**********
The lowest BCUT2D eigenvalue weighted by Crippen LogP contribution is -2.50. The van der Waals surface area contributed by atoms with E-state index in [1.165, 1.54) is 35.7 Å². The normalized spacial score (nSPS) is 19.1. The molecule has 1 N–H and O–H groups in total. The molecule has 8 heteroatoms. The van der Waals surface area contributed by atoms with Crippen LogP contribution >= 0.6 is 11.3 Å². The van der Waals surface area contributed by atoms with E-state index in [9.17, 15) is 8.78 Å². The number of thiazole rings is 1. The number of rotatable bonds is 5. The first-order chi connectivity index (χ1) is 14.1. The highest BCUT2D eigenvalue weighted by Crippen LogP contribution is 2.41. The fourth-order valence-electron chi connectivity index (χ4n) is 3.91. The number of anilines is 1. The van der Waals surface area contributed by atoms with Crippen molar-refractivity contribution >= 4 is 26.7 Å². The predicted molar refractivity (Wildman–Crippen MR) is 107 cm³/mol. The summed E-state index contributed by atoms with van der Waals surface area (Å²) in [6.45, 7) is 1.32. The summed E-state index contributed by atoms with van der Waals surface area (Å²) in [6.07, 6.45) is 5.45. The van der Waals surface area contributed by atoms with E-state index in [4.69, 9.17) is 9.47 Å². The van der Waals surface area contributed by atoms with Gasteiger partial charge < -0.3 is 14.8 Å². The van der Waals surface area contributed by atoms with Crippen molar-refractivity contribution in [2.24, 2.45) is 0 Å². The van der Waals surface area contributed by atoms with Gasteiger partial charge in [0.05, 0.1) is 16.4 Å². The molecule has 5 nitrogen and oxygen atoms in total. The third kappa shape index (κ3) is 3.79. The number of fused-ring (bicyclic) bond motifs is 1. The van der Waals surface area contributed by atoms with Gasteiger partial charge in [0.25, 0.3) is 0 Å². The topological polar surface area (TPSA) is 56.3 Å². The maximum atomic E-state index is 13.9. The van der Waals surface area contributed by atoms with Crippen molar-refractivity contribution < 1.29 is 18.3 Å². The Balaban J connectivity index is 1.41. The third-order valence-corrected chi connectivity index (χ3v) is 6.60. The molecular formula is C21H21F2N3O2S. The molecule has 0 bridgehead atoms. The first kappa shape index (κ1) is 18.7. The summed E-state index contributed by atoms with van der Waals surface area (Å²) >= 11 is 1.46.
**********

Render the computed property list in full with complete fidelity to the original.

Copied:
The lowest BCUT2D eigenvalue weighted by Crippen LogP contribution is -2.50. The van der Waals surface area contributed by atoms with E-state index in [1.165, 1.54) is 35.7 Å². The normalized spacial score (nSPS) is 19.1. The molecule has 1 N–H and O–H groups in total. The molecule has 8 heteroatoms. The van der Waals surface area contributed by atoms with Crippen LogP contribution >= 0.6 is 11.3 Å². The van der Waals surface area contributed by atoms with E-state index in [9.17, 15) is 8.78 Å². The number of thiazole rings is 1. The number of rotatable bonds is 5. The first-order chi connectivity index (χ1) is 14.1. The highest BCUT2D eigenvalue weighted by Crippen LogP contribution is 2.41. The fourth-order valence-electron chi connectivity index (χ4n) is 3.91. The number of anilines is 1. The van der Waals surface area contributed by atoms with Crippen molar-refractivity contribution >= 4 is 26.7 Å². The predicted molar refractivity (Wildman–Crippen MR) is 107 cm³/mol. The summed E-state index contributed by atoms with van der Waals surface area (Å²) in [6.45, 7) is 1.32. The summed E-state index contributed by atoms with van der Waals surface area (Å²) in [6.07, 6.45) is 5.45. The van der Waals surface area contributed by atoms with E-state index in [4.69, 9.17) is 9.47 Å². The van der Waals surface area contributed by atoms with Gasteiger partial charge < -0.3 is 14.8 Å². The van der Waals surface area contributed by atoms with Crippen molar-refractivity contribution in [2.24, 2.45) is 0 Å². The van der Waals surface area contributed by atoms with Gasteiger partial charge in [0.05, 0.1) is 16.4 Å². The molecule has 5 nitrogen and oxygen atoms in total. The third kappa shape index (κ3) is 3.79. The number of fused-ring (bicyclic) bond motifs is 1. The van der Waals surface area contributed by atoms with Gasteiger partial charge in [0.25, 0.3) is 0 Å². The topological polar surface area (TPSA) is 56.3 Å². The maximum atomic E-state index is 13.9. The van der Waals surface area contributed by atoms with Crippen molar-refractivity contribution < 1.29 is 18.3 Å². The Balaban J connectivity index is 1.41. The third-order valence-corrected chi connectivity index (χ3v) is 6.60. The molecular formula is C21H21F2N3O2S. The molecule has 0 bridgehead atoms. The first kappa shape index (κ1) is 18.7. The summed E-state index contributed by atoms with van der Waals surface area (Å²) >= 11 is 1.46.